Schools Training

A Real-World Education

17 JUL 2012
Career Path : Apprenticeships

Industry and business in the Middle Ages was dominated by a system of specialized craft guilds. A master craftsman would take on a young apprentice in a mutually-agreed upon contract where the apprentice would get formal training in a craft, as well as food and lodging, in exchange for helping the master craftsman with his business. Eventually, the apprentice would become their own master craftsman and pass on their knowledge and skill to future apprentices.

 

Today, the apprenticeship system has evolved, but the foundations are still the same. Someone aspiring to work in a specific trade or craft can become an apprentice to get real-world educational training by working for a company that can provide the environment and situations necessary for the experience. It is the essence of all hands-on work experience.

 

Signing up for an apprentice program through the resources offered by a college or vocational school is a great way ease into the process. One of the advantages of this is that the student has the opportunity to continue combining theoretical classroom training with on-the-job experience.

 

Many schools with vocational programs have intimate ties with the industries in which they are training future professionals. Once a student has found an employer willing to offer an apprenticeship, the school can help the student evaluate whether or not this employer has all of the necessary background and resources to ensure the best possible training. By registering as an apprentice through a school, the hours the apprentice puts in will translate to credits in completion of a certificate or diploma.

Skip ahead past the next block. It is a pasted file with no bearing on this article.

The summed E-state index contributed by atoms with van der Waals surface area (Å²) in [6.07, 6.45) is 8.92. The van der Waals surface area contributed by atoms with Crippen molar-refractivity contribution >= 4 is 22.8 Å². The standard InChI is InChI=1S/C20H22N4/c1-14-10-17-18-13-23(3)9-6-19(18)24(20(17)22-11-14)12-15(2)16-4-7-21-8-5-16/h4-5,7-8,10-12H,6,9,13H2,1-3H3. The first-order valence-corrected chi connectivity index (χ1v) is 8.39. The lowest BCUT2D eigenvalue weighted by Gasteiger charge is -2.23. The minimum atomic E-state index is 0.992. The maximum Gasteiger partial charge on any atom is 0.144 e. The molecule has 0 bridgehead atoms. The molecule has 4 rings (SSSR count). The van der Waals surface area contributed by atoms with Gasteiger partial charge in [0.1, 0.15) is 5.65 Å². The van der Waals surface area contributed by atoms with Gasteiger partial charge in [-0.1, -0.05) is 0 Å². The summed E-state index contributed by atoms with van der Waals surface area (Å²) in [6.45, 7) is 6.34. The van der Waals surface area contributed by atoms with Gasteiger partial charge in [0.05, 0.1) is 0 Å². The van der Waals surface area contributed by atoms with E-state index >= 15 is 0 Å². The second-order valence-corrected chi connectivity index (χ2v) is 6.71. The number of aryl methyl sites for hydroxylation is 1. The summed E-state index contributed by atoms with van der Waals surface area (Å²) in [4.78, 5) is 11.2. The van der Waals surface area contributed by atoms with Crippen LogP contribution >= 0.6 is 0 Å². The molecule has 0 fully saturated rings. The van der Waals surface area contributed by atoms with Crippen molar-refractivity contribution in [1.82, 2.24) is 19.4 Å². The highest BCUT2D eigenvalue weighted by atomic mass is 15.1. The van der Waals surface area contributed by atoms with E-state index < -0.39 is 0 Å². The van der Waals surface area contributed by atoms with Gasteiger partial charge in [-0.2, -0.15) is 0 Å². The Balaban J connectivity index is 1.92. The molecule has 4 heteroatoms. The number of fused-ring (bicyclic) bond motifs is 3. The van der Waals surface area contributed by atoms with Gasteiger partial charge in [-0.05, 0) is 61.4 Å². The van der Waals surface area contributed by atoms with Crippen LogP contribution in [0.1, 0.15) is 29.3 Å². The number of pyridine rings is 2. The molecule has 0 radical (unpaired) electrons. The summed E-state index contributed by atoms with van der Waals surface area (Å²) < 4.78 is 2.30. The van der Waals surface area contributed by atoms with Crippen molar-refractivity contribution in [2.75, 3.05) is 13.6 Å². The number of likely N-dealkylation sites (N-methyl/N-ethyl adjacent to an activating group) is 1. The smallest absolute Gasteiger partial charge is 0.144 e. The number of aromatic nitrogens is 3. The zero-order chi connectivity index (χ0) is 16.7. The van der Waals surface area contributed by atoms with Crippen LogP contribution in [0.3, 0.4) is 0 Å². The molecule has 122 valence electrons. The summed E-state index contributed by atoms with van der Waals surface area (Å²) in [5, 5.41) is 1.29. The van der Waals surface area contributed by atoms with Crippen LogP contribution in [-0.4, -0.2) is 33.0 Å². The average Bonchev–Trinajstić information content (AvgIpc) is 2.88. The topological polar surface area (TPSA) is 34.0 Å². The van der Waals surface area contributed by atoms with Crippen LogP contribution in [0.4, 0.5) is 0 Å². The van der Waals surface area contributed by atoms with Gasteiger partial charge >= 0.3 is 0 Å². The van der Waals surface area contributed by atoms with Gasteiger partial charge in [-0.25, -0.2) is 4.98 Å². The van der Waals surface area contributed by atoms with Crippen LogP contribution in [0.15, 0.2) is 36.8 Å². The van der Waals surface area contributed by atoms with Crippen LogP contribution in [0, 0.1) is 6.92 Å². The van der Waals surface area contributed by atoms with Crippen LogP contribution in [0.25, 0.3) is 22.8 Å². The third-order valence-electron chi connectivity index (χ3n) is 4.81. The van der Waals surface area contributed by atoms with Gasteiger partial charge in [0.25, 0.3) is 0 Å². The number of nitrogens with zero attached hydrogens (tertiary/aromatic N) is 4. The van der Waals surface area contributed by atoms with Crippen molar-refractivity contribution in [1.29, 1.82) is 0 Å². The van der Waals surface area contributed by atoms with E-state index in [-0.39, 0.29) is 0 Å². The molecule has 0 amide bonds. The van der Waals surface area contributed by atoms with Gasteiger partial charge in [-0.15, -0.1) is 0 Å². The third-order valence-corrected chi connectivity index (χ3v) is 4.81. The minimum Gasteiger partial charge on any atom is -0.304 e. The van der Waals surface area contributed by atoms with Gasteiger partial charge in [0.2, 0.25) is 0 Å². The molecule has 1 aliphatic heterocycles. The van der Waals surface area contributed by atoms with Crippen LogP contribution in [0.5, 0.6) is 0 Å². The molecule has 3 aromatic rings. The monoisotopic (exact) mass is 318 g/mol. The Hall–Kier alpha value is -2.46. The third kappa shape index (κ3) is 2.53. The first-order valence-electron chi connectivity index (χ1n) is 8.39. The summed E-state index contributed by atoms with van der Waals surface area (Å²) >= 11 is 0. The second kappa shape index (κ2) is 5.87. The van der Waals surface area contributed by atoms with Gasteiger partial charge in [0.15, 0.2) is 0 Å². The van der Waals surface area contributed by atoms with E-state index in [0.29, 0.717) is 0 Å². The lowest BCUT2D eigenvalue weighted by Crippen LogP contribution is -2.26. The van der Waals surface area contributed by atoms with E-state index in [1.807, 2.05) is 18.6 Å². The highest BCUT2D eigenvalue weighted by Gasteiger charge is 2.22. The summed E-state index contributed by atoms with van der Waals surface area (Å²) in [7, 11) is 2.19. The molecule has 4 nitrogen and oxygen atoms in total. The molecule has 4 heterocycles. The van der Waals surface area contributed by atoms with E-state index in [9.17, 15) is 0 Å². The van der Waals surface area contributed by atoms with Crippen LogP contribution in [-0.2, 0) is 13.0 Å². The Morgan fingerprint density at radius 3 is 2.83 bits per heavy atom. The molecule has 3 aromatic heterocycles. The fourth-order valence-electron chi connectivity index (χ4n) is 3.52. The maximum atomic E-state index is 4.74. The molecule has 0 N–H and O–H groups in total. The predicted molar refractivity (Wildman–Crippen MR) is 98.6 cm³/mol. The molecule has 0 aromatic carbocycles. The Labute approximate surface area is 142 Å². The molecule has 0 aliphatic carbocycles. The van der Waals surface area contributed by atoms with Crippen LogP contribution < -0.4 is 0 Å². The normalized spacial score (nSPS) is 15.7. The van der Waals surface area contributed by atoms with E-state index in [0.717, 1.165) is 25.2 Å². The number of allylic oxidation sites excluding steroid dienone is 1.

Many apprenticeship programs don’t begin by placing the student with a company right away. There is always the risk that a lack of sufficient skill or proper knowledge of an industry and its leading companies won’t prepare the student enough to begin working as an apprentice. Also, without any preparation from a school or institution, the budding apprentice may not possess the background to be attractive to the best employers for an apprenticeship. It is always a good idea to consider a school with pre-apprenticeship training program.

 

Apprenticeships are often done simultaneously with a college program, but one does not have to rush into working side-by-side with learning. If you know what field of apprenticeship you would like to enter, consider completing a college diploma or certificate program in a related field. Not only will employers be more likely to give you an apprenticeship, but it will also give you the chance to get a taste of the industry and to know exactly what kind of apprenticeship or career you are after.

 

Many provinces in Canada give students the opportunity to register as apprentices while finishing high school. Apprenticeships in Ontario, for example, have an excellent Ontario Youth Apprenticeship Program to help young people learn about the process and get them started early.

 

Being a professional means having a wide range of knowledge and experience, but it is always a learning process. Get started early on a career by turning real life work into a cornerstone of your education by being an apprentice.

 

Visit Mohawk College for information about automotive apprenticeships.